By Bobby Tanzilo Senior Editor/Writer Published Mar 08, 2018 at 9:03 AM

In 2015, we went inside the former Concordia College campus on the city’s near West Side to look at its history and the ongoing work by the Forest County Potawatomi to renovate the buildings, which it's owned since 1990.

Now called the Wgema Campus, these buildings have been getting new life after sitting vacant or underutilized for many years waiting for a renaissance.

But they haven’t all been empty.

Woodlands School has been on campus for a number of years, as was the Indian Community School before that. The Forest County Potawatomi have also rehabbed buildings as office space and for other purposes, helping to boost the neighborhood.

You can read that initial story, which has a lot of the background information, here.

At the time, work was focused on the beautiful Beaux Arts Albrecht Hall, designed by Eugene Liebert. In 2016, we went back to look at the progress of that work.

Last week, we returned again to see Albrecht Hall (now called Wgetthta Hall) and to look at the now-ongoing work to renovate the nearby refectory, or dining hall, which was designed by R.A. Messmer and built in 1925.

Work on Albrecht Hall has been completed and the garden level and first and second floors currently house offices of the Potwatomi Foundation, its Gaming Commission, Executive Council, Legal Department and Tribal Court.

The third floor, which was once a gallery overlooking the ballroom – the arched openings have been closed – has not been renovated and is currently only used for infrastructure.

The connected former library building – now called the Wgechda Building – has also been renovated and there's a big communal space on the main floor with office space on a mezzanine that has drawn interest from a potential tenant. Spaces on the second floor are used for a variety of tribal events.

Work is expected to begin on the refectory – now called the Wgemas Building – next door in mid-March. The dining hall and large commercial kitche will be renovated to provide meals and gathering space for the Indian Council of the Elderly, which serves 7,000 meals annually.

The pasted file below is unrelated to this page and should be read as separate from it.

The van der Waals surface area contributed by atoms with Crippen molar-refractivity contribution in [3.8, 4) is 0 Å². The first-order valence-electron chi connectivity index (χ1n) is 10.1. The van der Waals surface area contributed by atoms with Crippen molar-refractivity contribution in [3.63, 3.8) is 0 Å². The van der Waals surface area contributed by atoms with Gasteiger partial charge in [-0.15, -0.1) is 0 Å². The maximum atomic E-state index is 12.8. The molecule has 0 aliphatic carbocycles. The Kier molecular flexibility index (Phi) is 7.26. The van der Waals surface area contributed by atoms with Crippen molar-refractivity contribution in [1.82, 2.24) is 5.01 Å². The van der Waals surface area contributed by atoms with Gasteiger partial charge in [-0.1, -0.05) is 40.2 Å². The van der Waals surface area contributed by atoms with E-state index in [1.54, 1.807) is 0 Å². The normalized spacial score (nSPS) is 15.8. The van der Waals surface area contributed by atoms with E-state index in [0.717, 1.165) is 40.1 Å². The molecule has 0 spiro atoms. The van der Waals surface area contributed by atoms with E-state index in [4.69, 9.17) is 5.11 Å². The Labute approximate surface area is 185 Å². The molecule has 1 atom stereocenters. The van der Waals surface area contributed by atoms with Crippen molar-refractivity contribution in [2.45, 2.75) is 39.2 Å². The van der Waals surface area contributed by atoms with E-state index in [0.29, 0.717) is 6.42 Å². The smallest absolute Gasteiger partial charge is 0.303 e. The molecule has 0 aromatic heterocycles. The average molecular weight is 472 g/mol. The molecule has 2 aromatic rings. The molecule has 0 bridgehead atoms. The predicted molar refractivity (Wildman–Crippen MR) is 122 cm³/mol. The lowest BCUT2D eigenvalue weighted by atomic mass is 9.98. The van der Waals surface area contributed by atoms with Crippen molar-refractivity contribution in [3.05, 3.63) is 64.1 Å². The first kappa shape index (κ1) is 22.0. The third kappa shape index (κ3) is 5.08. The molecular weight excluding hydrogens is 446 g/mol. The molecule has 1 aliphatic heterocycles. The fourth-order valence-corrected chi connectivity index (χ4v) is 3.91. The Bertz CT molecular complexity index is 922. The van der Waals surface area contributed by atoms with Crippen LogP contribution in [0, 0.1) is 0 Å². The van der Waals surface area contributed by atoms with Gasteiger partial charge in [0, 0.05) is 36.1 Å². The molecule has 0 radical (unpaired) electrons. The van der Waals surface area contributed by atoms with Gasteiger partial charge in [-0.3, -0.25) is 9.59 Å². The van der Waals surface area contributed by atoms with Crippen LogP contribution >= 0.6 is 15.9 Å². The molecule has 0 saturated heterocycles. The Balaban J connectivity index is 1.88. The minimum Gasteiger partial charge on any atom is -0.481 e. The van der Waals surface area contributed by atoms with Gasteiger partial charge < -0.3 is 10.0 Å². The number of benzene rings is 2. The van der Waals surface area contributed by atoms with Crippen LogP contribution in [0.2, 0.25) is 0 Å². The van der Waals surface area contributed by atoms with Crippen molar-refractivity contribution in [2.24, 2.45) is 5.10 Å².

The kitchen and garden-level office space will likely be rented to an interested tenant, a local chef with a catering business. The former infirmary upstairs will be whiteboxed as one big open space and according to Forest County Potawatomi's Morgan Zeller, a potential tenant has also expressed interest in that space.

A two-level parking structure is currently under construction on the campus' south end, facing Wells Street.

Work on the Wgemas Building is expected to be complete toward the end of the year.

Next up, according to Zeller, is demolition of the former pool building, which is not considered historic, she says. It is possible that the adjacent parking lot will be expanded to this buiding's footprint.

The gym building, once the Bucks' practice gym, will also be renovated, with new windows, tuckpointing and other upgrades.

These projects are not expected to begin for about two years.

Here are some photos from last week's visit:

Albrecht Wgetthta Hall & the Library / Wgechda Building

The Refectory / Wgemas Building

Bobby Tanzilo Senior Editor/Writer

Born in Brooklyn, N.Y., where he lived until he was 17, Bobby received his BA-Mass Communications from UWM in 1989 and has lived in Walker's Point, Bay View, Enderis Park, South Milwaukee and on the East Side.

He has published three non-fiction books in Italy – including one about an event in Milwaukee history, which was published in the U.S. in autumn 2010. Four more books, all about Milwaukee, have been published by The History Press.

With his most recent band, The Yell Leaders, Bobby released four LPs and had a songs featured in episodes of TV's "Party of Five" and "Dawson's Creek," and films in Japan, South America and the U.S. The Yell Leaders were named the best unsigned band in their region by VH-1 as part of its Rock Across America 1998 Tour. Most recently, the band contributed tracks to a UK vinyl/CD tribute to the Redskins and collaborated on a track with Italian novelist Enrico Remmert.

He's produced three installments of the "OMCD" series of local music compilations for and in 2007 produced a CD of Italian music and poetry.

In 2005, he was awarded the City of Asti's (Italy) Journalism Prize for his work focusing on that area. He has also won awards from the Milwaukee Press Club.

He can be heard weekly on 88Nine Radio Milwaukee talking about his "Urban Spelunking" series of stories.